My assertion is based on the same assumption (correlation between recruiting ranking and on the field success), and is based on research showing which a team gets the most out of its recruiting classes. I take that idea and apply it to the constituent parts of the recruiting class, that is, the players themselves.

          In sum, we agree that recruiting class reflects a team’s future success; but you think the recruiting rankings are wrong. The recruiting rankings are actually more right than they are wrong, tending to show your conclusion is wrong, while tending to show my conclusion is right.

          TL;DR – You’re wrong. I’m right.


    Its clearly the location and a lot of rain scares people off. Because Recruits know Oregon puts players in the NFL and they have success. I sincerely hope DP changes to a 4-3 Defense this year because if they do and have success then the 4 and 5 star DT’s should come.

    • berrygraham

      I think a DT’s choice, if said DT wants to play in the NFL, should be based on what his projected NFL position would be. Thus, if he thinks that he’d probably end up as a 34 DE or NT, Oregon would be as good a place as any. But if I were a smaller, quicker DT, better suited for either a 43 or Tampa 2 defense, I probably wouldn’t pick Oregon, as that DT’s talent would be squandered. Personally, I thought that Rasheem Greene and John Houston, Jr. should have picked Oregon over USC for a number of reasons, but mostly because Sark’s teams never perform up to their reputation.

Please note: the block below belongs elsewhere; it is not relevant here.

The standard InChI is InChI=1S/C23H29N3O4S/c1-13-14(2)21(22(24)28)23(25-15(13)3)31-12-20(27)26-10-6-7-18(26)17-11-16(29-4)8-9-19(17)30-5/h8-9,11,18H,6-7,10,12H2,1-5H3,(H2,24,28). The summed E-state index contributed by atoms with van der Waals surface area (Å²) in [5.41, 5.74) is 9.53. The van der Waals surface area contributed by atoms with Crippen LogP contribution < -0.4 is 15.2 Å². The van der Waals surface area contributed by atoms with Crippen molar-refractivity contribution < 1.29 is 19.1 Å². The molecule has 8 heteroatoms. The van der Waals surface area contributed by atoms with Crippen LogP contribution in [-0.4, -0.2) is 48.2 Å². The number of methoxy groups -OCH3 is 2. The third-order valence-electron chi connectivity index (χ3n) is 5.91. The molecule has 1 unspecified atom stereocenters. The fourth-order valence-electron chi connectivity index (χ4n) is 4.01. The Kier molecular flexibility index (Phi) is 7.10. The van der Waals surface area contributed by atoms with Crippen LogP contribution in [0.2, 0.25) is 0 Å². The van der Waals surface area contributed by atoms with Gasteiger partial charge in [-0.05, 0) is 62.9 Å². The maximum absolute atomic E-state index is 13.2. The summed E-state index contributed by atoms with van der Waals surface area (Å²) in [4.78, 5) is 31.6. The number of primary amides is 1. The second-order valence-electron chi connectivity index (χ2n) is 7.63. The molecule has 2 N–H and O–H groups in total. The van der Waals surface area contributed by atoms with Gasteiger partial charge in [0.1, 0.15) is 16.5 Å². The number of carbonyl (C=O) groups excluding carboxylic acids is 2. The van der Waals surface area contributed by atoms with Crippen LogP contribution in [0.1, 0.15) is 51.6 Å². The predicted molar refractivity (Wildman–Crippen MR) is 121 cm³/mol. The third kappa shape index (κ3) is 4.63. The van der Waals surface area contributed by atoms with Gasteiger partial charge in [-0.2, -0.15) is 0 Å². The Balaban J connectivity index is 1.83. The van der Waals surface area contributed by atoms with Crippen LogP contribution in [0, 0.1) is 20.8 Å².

Also, I was surprised to read Helfrich’s comments about being honest with recruits. I’m not surprised that a lot of recruits want some smoke blown their way (sorry again, Darren Carrington). But I attribute at least some of that self-perception on the people surrounding the recruits, not necessarily the recruits themselves.

      Then again, these are kids that we’re talking about. I just hope that they come through their football careers as healthy as they can, regardless of their choice in school.

      • Anthony Joseph Gomes

        this is like saying,…we will get players with more stars if we change our defense…yes you might but you will probably end up losing games because you did that.

        • berrygraham

          I agree – there are very few HS players that have the size necessary to play a 34 DE, let alone a 34 DT. There are very few Danny Sheltons or Malcom Browns around. Oregon’s D-line has been a strength the past few years, the LBs have not.

    • Anthony Joseph Gomes

      oregon has one of the 10 best defenses in the country. oregon doesnt need to do anything with its defensive strategy. don pellum knows what he is doing. chip installed the 3-4 hybrid which is cutting edge. nothing needs changing

      • Bohminator

        Anthony where did you read oregon had a top 10 defense, oregon had the number 6 defense in the pac 12 is that what you saw.